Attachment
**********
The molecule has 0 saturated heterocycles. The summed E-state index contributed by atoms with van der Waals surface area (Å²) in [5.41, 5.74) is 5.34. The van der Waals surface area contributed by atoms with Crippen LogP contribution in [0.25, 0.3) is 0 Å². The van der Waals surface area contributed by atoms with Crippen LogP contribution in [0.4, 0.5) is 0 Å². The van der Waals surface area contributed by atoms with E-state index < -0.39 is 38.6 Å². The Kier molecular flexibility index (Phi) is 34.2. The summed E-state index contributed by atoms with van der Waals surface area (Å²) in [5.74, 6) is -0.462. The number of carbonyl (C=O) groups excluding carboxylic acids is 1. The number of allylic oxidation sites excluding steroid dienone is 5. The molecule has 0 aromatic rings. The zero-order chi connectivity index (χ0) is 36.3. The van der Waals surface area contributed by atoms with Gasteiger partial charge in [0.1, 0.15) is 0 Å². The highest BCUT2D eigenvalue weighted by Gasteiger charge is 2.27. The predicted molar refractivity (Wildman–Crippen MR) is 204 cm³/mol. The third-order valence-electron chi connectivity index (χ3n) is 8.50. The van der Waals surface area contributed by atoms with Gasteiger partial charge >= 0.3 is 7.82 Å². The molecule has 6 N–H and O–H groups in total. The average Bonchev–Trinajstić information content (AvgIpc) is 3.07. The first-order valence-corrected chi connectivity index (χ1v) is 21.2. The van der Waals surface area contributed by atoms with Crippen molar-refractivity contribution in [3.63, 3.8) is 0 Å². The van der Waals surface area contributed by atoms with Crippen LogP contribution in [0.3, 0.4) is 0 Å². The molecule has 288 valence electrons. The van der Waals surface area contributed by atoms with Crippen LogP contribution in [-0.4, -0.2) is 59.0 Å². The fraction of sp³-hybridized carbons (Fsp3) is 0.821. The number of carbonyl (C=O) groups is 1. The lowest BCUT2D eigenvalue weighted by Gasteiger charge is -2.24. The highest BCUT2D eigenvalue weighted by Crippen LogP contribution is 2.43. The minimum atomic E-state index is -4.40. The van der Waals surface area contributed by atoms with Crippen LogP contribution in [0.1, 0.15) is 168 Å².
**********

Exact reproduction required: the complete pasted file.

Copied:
The molecule has 0 saturated heterocycles. The summed E-state index contributed by atoms with van der Waals surface area (Å²) in [5.41, 5.74) is 5.34. The van der Waals surface area contributed by atoms with Crippen LogP contribution in [0.25, 0.3) is 0 Å². The van der Waals surface area contributed by atoms with Crippen LogP contribution in [0.4, 0.5) is 0 Å². The van der Waals surface area contributed by atoms with E-state index < -0.39 is 38.6 Å². The Kier molecular flexibility index (Phi) is 34.2. The summed E-state index contributed by atoms with van der Waals surface area (Å²) in [5.74, 6) is -0.462. The number of carbonyl (C=O) groups excluding carboxylic acids is 1. The number of allylic oxidation sites excluding steroid dienone is 5. The molecule has 0 aromatic rings. The zero-order chi connectivity index (χ0) is 36.3. The van der Waals surface area contributed by atoms with Gasteiger partial charge in [0.1, 0.15) is 0 Å². The highest BCUT2D eigenvalue weighted by Gasteiger charge is 2.27. The predicted molar refractivity (Wildman–Crippen MR) is 204 cm³/mol. The third-order valence-electron chi connectivity index (χ3n) is 8.50. The van der Waals surface area contributed by atoms with Gasteiger partial charge >= 0.3 is 7.82 Å². The molecule has 6 N–H and O–H groups in total. The average Bonchev–Trinajstić information content (AvgIpc) is 3.07. The first-order valence-corrected chi connectivity index (χ1v) is 21.2. The van der Waals surface area contributed by atoms with Crippen molar-refractivity contribution in [3.63, 3.8) is 0 Å². The van der Waals surface area contributed by atoms with Crippen LogP contribution in [0.3, 0.4) is 0 Å². The molecule has 288 valence electrons. The van der Waals surface area contributed by atoms with Crippen LogP contribution in [-0.4, -0.2) is 59.0 Å². The fraction of sp³-hybridized carbons (Fsp3) is 0.821. The number of carbonyl (C=O) groups is 1. The lowest BCUT2D eigenvalue weighted by Gasteiger charge is -2.24. The highest BCUT2D eigenvalue weighted by Crippen LogP contribution is 2.43. The minimum atomic E-state index is -4.40. The van der Waals surface area contributed by atoms with Crippen LogP contribution in [0.1, 0.15) is 168 Å².